Parent, student opportunities thrive in new school year

By Andrea Ray | Aug 23, 2017

After increasing the number of School Choice seats available to out-of-district families, Old Rochester Regional School District officials are preparing to welcome more than 2,000 students when classes kick off on Tuesday, August 29.

Those numbers are still subject to change, but the 799 students enrolled at the high school as of August 23 is a high-water mark for enrollment; the high school's previous record was 787 students in 2014. The high school currently has 82 School Choice students enrolled, roughly 10% of the school's population. The junior high has enrolled 485 students, of which 30 are School Choice attendees.

The increase of School Choice slots to 125 total (112 currently enrolled) at the junior high and the high school was an effort to supplement the district's budget. The sending district pays $5,000 for each student who attends through the program.

"There have been burgeoning enrollments at all of the schools," noted Assistant Superintendent Elise Frangos.

Old Rochester Regional High School Principal Mike Devoll says his team is prepared: "We have the space and the teachers."

When students arrive, they'll have something new on their schedules: the Bulldog Block. Held from 10:17 a.m. to 10:52 a.m. each school day, students can use the time to get academic help or participate in enrichment activities.

Devoll explained that area professionals have long volunteered to work with students and teach skills outside of the regular classroom curriculum, but scheduling was a challenge.

"When [volunteers] learned that it was a rotating block schedule," Devoll explained, "the timing never worked out."

Enter the Bulldog Block. Earlier this summer, the principal announced that he was looking for people to share skills with students, and the call-to-action has generated interest. Among the potential volunteers are a graphic designer and a filmmaker interested in helping students learn to write screenplays. Want to volunteer? E-mail Devoll at

While the high school administrators are focusing on new opportunities for students, the district’s elementary schools' officials are looking at new opportunities for parents.

"How do we engage parents to learn more about learning?" Frangos asked. "We want all parents to feel welcome participating in school, coming to school, learning about school. Not just the parents who were good at school, and liked it, but also the shy parents, the parents who might have had trouble learning.”

Frangos explained that there is strong evidence that students with engaged parents perform better at school, apply to more colleges, and have fewer behavioral issues.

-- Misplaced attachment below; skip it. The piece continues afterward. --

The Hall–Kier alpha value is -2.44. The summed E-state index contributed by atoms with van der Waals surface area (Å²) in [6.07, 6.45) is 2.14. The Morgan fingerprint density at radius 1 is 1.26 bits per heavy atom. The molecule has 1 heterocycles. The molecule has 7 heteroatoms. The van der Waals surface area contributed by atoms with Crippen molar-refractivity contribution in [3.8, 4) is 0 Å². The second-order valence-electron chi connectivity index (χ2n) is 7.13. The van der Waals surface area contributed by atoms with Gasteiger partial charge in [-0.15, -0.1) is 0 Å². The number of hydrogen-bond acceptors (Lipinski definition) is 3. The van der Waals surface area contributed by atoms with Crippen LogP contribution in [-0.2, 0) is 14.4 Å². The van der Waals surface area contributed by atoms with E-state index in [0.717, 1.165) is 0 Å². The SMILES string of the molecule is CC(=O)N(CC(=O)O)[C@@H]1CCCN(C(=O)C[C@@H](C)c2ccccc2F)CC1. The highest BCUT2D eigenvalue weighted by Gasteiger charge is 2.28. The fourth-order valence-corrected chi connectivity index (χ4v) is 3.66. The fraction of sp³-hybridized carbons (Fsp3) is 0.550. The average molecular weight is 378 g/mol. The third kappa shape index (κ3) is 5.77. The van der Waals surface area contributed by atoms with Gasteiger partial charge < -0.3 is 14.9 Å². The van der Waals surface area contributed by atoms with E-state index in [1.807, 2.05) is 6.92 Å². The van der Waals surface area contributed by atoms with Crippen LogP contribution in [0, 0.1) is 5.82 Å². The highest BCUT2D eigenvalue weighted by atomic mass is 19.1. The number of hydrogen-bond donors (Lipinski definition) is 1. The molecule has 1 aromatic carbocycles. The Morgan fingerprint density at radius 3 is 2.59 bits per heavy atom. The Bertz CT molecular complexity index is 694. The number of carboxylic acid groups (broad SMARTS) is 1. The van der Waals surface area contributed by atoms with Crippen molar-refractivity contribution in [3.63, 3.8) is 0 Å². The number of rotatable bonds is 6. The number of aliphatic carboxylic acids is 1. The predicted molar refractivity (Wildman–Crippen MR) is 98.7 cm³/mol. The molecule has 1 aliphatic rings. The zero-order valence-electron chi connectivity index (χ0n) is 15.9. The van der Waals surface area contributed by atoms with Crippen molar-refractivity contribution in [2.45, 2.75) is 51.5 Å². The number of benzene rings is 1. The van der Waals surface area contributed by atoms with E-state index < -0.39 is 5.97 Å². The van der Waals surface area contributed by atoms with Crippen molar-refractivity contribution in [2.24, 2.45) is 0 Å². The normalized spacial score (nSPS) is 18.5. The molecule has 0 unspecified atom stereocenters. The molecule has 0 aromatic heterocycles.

Parents are "the lifetime teachers," agreed Sippican Elementary School Principal Lynn Rivet. "We want everyone to feel comfortable at the school, to know where things are."

Rivet noted that there will be a new system in place in the fall at all of the tri-town elementary schools, where alongside half-days for parent-teacher meetings, there will be occasional days teachers will be available to meet all day. The system is meant to increase communication between parents, students and teachers.

"We have to coordinate substitute teachers, but, for example, one day substitute teachers will teach first grade, while the first-grade teachers will be available for parent-teacher meetings," Rivet explained.

The students will also be present at these meetings. "If a child states that his goal is to do really well in math this year before a teacher and parents, it's highly likely that goal will be achieved," Frangos explained.

Health education is also a priority for the elementary schools. All students will take health classes starting in the fall.

"Health classes used to start in the seventh grade," Frangos said, "but it seemed that the health teacher would end up trying to frantically catch the kids up to everything they needed to know. We need to start teaching children about their health sooner."

The curriculum will focus on safety, physiology and nutrition.

Families will also see a switch to new standards-based report cards. The first will be issued in December.

The report cards will break down a student’s grade into different categories so that teachers and parents know exactly what the student needs to work on. For example, parents will learn whether a student is doing well overall, but having trouble reading and contextualizing non-fiction. Or perhaps a student understands decimals, but is having a problem understanding fractions.

"The old report cards could give a letter grade, but it was never really clear why the student received that grade," Frangos explained. "With this report, we know exactly what the problem is and we can address it quickly."

The last push is for "the three ‘R’s,'" as Frangos calls them—rigor, relationships and relevance.

Rigor and relevance deal with academics, but for "relationships," teachers and administrators will focus on social and emotional learning.

"The students of today are coming into a Google-type workplace," Frangos said. "Nobody can just work in a closet anymore. Children need to know how to work collaboratively."

Opening Day is August 29 for all schools. There is no school on Friday, Sept. 1 or Monday, Sept. 4 (Labor Day).

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